Border talk

By Almer Elzink, Cortez Paradise Magazine.

Many people heading to Mexico, Canada and the Caribbean now travel with just a driver’s license for identification. Under the new rule, named the Western Hemisphere Travel Initiative (WHTI), U.S. citizens traveling by air, land or sea will be required to present a valid passport upon their return. While air travelers already need the document, land or sea travelers have until January 1st, 2008 to obtain theirs.

As federal officials try to bring the process of identification into the digital age by incorporating cutting – edge technology, the new initiative strengthens border security by designating verifiable secure documents to quickly reliably and accurately indentify a traveler.

Since there are currently over 8,000 different state and local entities in the United States that issue birth certificates and driver’s licenses still enabling passing the land ports of entry, it is difficult to quickly verify authenticity of the documents. Just one document to check should make inspection easier and more efficient for both inspectors and travelers.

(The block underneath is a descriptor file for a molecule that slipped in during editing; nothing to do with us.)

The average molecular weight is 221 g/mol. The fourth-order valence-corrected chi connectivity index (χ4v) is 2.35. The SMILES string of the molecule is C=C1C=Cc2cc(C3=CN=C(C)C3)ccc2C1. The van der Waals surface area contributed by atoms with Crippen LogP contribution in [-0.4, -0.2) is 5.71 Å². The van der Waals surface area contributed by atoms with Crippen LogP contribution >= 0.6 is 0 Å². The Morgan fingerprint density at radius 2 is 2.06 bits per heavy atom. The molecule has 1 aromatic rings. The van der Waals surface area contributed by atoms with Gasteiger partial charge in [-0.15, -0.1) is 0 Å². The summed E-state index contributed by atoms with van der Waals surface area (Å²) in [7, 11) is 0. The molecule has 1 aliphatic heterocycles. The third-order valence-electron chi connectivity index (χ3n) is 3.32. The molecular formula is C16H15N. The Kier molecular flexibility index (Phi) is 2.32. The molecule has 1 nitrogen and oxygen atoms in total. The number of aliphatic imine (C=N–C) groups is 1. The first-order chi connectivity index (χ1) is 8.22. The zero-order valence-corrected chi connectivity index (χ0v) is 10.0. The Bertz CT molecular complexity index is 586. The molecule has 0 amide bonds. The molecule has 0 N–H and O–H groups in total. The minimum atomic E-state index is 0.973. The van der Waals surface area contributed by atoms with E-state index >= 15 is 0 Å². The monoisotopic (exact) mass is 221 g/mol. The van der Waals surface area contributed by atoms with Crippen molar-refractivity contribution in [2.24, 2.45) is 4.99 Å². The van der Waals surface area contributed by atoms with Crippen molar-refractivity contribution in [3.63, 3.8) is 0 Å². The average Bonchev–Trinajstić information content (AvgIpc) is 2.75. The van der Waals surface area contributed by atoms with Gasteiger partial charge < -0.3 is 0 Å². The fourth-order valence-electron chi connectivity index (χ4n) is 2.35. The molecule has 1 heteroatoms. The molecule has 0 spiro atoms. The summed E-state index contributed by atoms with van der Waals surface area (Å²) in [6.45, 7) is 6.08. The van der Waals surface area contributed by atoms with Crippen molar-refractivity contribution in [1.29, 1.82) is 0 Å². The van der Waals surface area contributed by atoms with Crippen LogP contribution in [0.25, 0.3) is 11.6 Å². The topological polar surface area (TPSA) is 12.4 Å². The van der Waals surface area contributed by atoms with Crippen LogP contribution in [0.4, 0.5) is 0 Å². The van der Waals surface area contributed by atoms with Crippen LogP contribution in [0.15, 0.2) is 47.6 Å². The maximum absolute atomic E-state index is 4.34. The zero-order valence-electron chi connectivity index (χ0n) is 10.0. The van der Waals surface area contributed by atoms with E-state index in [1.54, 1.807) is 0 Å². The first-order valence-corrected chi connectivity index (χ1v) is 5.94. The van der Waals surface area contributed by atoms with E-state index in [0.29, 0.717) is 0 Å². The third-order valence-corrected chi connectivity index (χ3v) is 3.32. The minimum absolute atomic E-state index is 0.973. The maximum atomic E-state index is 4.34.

To facilitate the frequent travel of those who living in U.S. border communities and U.S. residents who don’t want to pay $97 for a passport, the Department of State also is proposing by the end of 2007 to introduce a “PASSport Card” that would work like a passport. The proposed wallet-sized card would cost $10 for children and $20 for adults, but is only good for those traveling by land or sea to Mexico, Canada and the Caribbean.

Even though your driver’s license will no longer be sufficient soon, some exemptions may apply . It is also anticipated that the following documents will continue to be acceptable for their current travel issues under the Initiative: SENTRI, NEXUS, FAST, and the U.S. Coast Guard Merchant Mariner Document.

We would encourage all U.S. citizens to obtain the appropriate documents before they travel. A study showed that over half traveling to Mexico have one already, and for the ones that don’t: there is really no reason for concern. A valid U.S. passport is required to enter and leave most foreign countries, and it is fairly easy to get one.

For more information, visit the State Department’s web site, http://travel.state.gov, or call the U.S National Passport Information Center: (877) 4USA-PPT. U.S. citizens living outside the U.S. should contact the nearest U.S. embassy or consulate. Source:

U.S. Department of State.

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